On Thursday (Jan 30), the World Health Organisation declared the novel coronavirus outbreak a global public health emergency.
According to npr.org, WHO Director-General, Dr. Tedros Adhanom Ghebreyesus told the press the reasons for which the organisation made the declaration. “Over the past few weeks, we have witnessed the emergence of a previously unknown pathogen, which has escalated into an unprecedented outbreak and which has been met by an unprecedented response.” He stressed though, that the main reason behind the declaration is not the events transpiring in China, but rather, the events transpiring in the 18 other countries besides China, that have confirmed cases of the novel coronavirus. “Let me be clear — this vote is not a declaration of no confidence in China.”
The Wuhan virus outbreak has met the three main criteria of the WHO’s procedure for declaring a global public health emergency–namely that it is an “extraordinary event” which “constitute[s] a public health risk to other States through the international spread of disease” and which “potentially require[s] a coordinated international response.”
According to a report by NBC News, of the 7,874 confirmed novel coronavirus cases, 99% are from China. However, 98 of the 7,874 cases have been confirmed in 18 other countries, including the United States, Canada, France, Germany, Japan, the Philippines, and Singapore.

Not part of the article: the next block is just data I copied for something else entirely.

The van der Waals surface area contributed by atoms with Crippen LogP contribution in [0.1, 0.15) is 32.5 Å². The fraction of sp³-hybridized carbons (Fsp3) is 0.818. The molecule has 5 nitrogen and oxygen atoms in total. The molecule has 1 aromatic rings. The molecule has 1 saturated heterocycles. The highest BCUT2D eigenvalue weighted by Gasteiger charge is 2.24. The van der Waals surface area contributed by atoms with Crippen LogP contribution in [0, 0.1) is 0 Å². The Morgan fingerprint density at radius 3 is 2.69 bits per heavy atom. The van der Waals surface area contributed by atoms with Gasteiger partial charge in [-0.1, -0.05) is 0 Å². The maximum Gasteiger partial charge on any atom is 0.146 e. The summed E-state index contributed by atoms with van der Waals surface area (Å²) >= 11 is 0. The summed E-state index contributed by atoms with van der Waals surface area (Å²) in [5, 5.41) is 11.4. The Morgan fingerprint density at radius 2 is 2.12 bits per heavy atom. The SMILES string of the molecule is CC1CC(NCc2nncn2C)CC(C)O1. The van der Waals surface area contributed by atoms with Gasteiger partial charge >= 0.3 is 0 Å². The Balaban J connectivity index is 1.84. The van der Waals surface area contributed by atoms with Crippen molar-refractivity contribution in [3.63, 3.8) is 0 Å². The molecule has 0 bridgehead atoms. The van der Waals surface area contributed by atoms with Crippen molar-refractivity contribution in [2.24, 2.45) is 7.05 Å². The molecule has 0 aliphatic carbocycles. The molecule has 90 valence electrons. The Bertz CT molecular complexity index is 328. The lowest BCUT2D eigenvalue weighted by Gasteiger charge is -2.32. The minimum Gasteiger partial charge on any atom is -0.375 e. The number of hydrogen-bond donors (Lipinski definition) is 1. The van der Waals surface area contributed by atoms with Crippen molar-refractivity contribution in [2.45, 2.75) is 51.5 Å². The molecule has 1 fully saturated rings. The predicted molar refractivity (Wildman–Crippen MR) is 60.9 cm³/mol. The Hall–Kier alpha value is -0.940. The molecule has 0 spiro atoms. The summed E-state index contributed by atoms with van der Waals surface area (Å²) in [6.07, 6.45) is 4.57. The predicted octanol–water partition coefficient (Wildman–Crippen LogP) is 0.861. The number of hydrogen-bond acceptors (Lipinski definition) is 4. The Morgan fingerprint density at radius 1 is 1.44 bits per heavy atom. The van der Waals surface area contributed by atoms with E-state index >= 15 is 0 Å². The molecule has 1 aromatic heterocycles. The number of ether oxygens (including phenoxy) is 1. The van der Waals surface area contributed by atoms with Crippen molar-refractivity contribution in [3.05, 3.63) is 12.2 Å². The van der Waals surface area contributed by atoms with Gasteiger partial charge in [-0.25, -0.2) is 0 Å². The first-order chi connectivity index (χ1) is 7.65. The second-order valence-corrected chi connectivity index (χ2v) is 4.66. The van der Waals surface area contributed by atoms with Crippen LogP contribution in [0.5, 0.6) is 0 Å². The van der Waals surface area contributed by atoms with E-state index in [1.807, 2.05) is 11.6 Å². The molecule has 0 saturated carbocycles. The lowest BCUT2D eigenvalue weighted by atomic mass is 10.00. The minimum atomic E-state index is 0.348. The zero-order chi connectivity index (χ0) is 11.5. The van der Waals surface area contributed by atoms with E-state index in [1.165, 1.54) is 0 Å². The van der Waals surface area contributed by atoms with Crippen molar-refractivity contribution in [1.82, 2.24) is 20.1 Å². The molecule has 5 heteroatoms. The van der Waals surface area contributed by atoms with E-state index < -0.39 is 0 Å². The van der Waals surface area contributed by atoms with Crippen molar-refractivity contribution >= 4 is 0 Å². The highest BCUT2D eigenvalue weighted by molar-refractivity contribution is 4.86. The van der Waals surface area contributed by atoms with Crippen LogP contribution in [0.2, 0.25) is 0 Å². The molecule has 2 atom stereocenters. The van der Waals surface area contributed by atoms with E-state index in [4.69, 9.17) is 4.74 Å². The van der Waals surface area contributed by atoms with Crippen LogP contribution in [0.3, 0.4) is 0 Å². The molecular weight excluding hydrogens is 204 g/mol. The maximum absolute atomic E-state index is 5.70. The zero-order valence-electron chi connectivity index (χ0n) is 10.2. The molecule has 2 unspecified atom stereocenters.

Despite criticisms that the Chinese government has received given the outbreak which oftentimes seems to be getting out of control, Dr. Tedros said that China should be commended. “The speed with which China detected the outbreak, isolated the virus, sequenced the genome and shared it with WHO and the world are very impressive. The Chinese government is to be congratulated for the extraordinary measures it has taken to contain the outbreak, despite the severe social and economic impact those measures are having on the Chinese people,” he said.
The WHO’s greatest concern is the heightened vulnerability of countries with insufficient resources to deal with the outbreak. According to Dr. Michael Head, a senior research fellow in global health at the University of Southampton in England, “This declaration may make it easier to access and mobilize further funds for resource-poor countries, and promote the need for further global cooperation.”
The novel coronavirus remains a major concern as there has been recent evidence that this virus is capable of being spread from human to human. Furthermore, experts still have not traced the virus to its animal origin. And to make matters worse, medical workers, who already take the necessary protective measures, have also been infected. Thus, a call for countries to “accelerate the development of vaccines, therapeutics and diagnostics,” has been made by Dr. Tedros.
To address economic concerns regarding the coronavirus outbreak, the WHO made it clear that the declaration of a global public health emergency should not obstruct a country’s economy unnecessarily. Dr. Tedros said, “There is no reason for measures that unnecessarily interfere with international travel and trade. WHO doesn’t recommend limiting trade and movement.”
The last time the WHO declared an international health crisis was in July 2019, because of the Ebola outbreak in the Democratic Republic of Congo. Other previous declarations made were for the Zika virus in 2016 and the H1N1 outbreak in 2009.
A vaccine for the Wuhan virus is yet to be found. -/TISG